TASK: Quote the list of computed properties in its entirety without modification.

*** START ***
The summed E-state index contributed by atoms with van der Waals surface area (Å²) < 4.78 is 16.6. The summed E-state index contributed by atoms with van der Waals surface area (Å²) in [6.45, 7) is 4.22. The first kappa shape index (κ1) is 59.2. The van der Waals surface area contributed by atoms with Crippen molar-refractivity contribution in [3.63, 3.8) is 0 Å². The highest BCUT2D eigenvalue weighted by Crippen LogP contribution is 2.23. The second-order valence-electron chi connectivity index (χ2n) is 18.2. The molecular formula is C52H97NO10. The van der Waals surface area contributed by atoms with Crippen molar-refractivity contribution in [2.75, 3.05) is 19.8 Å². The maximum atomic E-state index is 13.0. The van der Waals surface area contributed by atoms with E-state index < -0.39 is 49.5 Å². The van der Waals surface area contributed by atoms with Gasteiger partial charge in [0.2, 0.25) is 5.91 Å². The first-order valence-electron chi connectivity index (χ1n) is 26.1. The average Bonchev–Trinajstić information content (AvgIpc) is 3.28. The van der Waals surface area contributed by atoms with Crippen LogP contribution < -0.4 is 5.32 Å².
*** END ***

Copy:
The summed E-state index contributed by atoms with van der Waals surface area (Å²) < 4.78 is 16.6. The summed E-state index contributed by atoms with van der Waals surface area (Å²) in [6.45, 7) is 4.22. The first kappa shape index (κ1) is 59.2. The van der Waals surface area contributed by atoms with Crippen molar-refractivity contribution in [3.63, 3.8) is 0 Å². The highest BCUT2D eigenvalue weighted by Crippen LogP contribution is 2.23. The second-order valence-electron chi connectivity index (χ2n) is 18.2. The molecular formula is C52H97NO10. The van der Waals surface area contributed by atoms with Crippen molar-refractivity contribution in [2.75, 3.05) is 19.8 Å². The maximum atomic E-state index is 13.0. The van der Waals surface area contributed by atoms with E-state index < -0.39 is 49.5 Å². The van der Waals surface area contributed by atoms with Gasteiger partial charge in [0.2, 0.25) is 5.91 Å². The first-order valence-electron chi connectivity index (χ1n) is 26.1. The average Bonchev–Trinajstić information content (AvgIpc) is 3.28. The van der Waals surface area contributed by atoms with Crippen LogP contribution < -0.4 is 5.32 Å².